Between “The Great Resignation” and repeated tech layoffs, the surge in entrepreneurship is louder than ever. In fact, the US Bureau of Labor Statistics reports that almost 10 million Americans are now self-employed.
Working for yourself may sound like a harmonic symphony of freedom and independence – and don’t get me wrong, that’s definitely the soundtrack playing in the background – but there are four hard truths about self-employment you should consider before you dive in.
1. You’re literally solely responsible for your financial well-being.
You’ll now be solely responsible for generating a consistent income. This means you have to find the work, do the work, and get paid accordingly. Having a financial plan in place before you give your two-week notice can relieve the pressure of having to immediately replace your job salary.
Health benefits can also be a concerning topic. Unfortunately, if you don’t have access to healthcare coverage through a spouse or other resource, you may find yourself uninsured and physically (and mentally) vulnerable. Searching around on The Healthcare Marketplace can help you budget for your healthcare costs in advance.
Taxes. Ick! You’re familiar with FICA and the other governmental entities that take a piece of your paychecks. Sadly, self-employment doesn’t make you exempt from these obligations. Get familiar with the IRS’ rules and regulations, especially those concerning quarterly tax payments, as well as those of the state in which your business is based. It’s not as complicated as it sounds, but knowledge is power so be as informed as you can. It’s also a good idea to get a head start on finding help via a CPA or tax professional you trust so that you can plan ahead.
2. You carry the whole load of business operations, management, and support.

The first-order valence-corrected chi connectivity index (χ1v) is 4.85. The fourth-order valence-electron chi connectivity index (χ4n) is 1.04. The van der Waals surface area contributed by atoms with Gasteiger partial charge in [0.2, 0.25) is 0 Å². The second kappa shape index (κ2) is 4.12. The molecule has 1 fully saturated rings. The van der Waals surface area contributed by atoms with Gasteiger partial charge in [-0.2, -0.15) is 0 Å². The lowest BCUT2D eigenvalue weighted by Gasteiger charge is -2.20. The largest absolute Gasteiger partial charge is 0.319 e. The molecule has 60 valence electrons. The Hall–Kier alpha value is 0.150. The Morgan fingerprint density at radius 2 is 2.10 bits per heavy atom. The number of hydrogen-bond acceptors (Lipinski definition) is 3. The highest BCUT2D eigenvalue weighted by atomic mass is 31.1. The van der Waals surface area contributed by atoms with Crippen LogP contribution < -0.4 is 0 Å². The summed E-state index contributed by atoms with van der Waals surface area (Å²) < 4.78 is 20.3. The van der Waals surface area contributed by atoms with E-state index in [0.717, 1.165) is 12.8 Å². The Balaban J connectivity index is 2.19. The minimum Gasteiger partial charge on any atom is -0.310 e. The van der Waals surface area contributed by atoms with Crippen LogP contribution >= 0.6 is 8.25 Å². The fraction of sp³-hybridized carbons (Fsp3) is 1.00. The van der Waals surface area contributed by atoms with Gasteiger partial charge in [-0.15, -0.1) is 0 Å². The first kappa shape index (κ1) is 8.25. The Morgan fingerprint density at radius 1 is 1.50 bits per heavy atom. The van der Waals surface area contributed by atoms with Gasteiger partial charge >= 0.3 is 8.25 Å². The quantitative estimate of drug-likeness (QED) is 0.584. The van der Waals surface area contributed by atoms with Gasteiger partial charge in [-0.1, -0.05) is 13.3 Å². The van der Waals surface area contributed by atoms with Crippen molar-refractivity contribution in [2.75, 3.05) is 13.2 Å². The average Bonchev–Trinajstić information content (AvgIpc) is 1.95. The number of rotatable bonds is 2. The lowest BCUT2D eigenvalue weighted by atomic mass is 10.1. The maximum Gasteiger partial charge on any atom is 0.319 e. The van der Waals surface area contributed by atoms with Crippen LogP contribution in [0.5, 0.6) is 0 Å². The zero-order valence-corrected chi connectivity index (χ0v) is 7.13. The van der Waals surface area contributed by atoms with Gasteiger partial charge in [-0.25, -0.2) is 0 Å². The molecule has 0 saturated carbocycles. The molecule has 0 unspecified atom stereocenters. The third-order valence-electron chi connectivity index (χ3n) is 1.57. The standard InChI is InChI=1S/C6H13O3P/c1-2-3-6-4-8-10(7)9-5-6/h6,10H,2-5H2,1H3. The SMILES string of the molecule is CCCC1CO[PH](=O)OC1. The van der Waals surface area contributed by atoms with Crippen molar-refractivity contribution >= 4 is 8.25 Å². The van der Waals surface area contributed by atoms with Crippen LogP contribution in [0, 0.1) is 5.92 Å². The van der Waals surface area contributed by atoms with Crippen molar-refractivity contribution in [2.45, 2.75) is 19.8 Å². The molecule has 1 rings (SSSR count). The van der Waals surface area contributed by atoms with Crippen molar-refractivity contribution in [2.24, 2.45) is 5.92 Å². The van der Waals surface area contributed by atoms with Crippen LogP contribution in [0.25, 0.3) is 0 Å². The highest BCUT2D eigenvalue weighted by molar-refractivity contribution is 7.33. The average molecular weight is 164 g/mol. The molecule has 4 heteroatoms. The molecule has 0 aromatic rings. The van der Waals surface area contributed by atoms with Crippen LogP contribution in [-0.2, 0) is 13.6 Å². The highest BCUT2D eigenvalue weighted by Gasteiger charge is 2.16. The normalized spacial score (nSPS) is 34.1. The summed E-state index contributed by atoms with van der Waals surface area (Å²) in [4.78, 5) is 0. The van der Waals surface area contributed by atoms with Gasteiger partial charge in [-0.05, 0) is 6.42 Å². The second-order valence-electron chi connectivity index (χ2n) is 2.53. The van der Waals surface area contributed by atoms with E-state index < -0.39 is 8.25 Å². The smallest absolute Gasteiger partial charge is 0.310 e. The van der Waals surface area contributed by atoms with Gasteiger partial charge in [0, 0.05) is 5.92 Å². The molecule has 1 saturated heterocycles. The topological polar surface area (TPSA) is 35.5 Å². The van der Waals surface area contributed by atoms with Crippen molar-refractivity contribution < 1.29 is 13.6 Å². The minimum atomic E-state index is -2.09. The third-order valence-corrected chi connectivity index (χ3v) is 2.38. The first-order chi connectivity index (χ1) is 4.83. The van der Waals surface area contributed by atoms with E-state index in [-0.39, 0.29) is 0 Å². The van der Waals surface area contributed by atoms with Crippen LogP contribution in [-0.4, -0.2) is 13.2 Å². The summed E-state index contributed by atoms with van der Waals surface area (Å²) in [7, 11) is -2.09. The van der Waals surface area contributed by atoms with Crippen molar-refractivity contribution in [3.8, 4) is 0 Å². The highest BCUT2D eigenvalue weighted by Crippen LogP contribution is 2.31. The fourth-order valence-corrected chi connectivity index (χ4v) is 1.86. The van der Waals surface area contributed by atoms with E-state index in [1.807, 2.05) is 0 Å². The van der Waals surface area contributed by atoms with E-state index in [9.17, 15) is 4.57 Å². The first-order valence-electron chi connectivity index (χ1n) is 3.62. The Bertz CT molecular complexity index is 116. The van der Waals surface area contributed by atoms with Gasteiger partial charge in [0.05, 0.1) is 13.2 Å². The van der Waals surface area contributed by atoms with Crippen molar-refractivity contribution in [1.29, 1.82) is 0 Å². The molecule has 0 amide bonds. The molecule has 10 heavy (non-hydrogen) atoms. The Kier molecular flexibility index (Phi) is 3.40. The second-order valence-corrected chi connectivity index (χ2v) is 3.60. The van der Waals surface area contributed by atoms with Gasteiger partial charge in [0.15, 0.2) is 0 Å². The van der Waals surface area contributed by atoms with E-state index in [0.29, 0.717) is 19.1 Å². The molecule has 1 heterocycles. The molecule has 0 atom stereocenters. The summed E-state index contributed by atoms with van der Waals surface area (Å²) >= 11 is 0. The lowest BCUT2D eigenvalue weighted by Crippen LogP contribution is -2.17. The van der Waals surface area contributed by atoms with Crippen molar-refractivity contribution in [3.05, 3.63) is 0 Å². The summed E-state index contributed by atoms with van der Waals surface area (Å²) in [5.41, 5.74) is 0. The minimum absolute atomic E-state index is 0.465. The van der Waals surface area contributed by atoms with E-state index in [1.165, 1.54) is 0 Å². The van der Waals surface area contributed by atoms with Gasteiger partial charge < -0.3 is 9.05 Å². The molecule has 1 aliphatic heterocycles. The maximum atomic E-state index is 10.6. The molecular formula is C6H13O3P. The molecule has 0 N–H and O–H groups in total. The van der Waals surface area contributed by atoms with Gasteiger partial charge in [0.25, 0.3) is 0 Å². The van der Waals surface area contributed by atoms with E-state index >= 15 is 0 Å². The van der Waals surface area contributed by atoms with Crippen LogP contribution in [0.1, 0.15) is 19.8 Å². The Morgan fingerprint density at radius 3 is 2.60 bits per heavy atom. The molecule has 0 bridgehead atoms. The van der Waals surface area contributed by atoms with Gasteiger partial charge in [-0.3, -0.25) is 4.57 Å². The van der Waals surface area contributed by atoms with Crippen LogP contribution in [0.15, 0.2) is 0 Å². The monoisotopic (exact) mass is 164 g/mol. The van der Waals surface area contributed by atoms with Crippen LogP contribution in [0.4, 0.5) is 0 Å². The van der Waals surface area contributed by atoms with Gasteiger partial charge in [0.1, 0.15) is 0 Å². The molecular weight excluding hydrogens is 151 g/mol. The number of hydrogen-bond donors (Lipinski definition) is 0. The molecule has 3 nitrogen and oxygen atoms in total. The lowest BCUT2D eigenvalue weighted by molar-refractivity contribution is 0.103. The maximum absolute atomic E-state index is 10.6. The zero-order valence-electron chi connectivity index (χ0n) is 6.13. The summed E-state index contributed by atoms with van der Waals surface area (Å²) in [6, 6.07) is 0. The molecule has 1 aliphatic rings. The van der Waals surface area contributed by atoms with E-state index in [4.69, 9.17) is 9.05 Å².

As an entrepreneur, no one will be “feeding” you work anymore, so you’ll have to go find it. You may need to adjust your approach and find new ways to stay motivated. Being clear on the mission and core values of your business can help you stay focused on your goals.
You’re now the CEO, Marketing Manager, IT support, HR Specialist, and the entire labor force. That may sound terrifying but it’s all about your perspective. It’s a terrific opportunity to embrace the freedom to make your business 100% uniquely yours.
A 9-5 job allows us to slice our days into semi-equal pieces and plan accordingly. Self-employment is a little different. Ok, a LOT different. The freedom to work when you want is what you signed up for, but retraining your brain to maintain a productive schedule can be challenging. Focusing on what works for you and what you need to be effective instead of following a dictated schedule is a magical move.
3. Isolation is real and you might feel alone… a lot.
Self-employment can be very lonely for many people. You’re doing all “the things” with minimal human interaction, as opposed to working in a communal environment. The sounds of isolation can be deafening. But you can quiet the noise by making time to get outside, taking breaks to meet friends, and maintaining a healthy social life.
Going out on your own also means you’ll likely forfeit access to professional mentorship opportunities. As the Boss, you’ll want to intentionally seek out people who are doing what you’re doing. Find other entrepreneurs who can give you some real-world insight.
Networking is gold! The internet is an endless resource of networking support for the self-employed. Finding like-minded entrepreneurs to expand your network is easier than you think. Just search around for networking groups, social events, and entrepreneur support spaces to engage in.
4. There’s a high risk of failure.
Kevin Hart said “Success isn’t supposed to happen, no matter how hard you work.” The unfortunate truth is, most entrepreneurs don’t end up in Forbes Magazine. And there’s no 100% guaranteed plan for success. But doing your research and not rushing to the self-employment line can put you in a better starting position.
Some people felt that Thomas Edison failed 1000 times when attempting to invent the lightbulb. Edison simply believed he’d discovered 1000 ways that didn’t work. This was not failure. And it didn’t deter him from pursuing his vision. Having this mindset as an entrepreneur can help you positively navigate the struggles.
There are some fantastic benefits that come with being self-employed. It’s also important to carefully consider the challenges that come with entrepreneurship because we all want our businesses to be successful!
Mark Twain said, “To succeed in life, you need two things: ignorance and confidence,” and I believe this to be true. We need the confidence to make moves others are scared to make, but enough ignorance to continue learning as we go.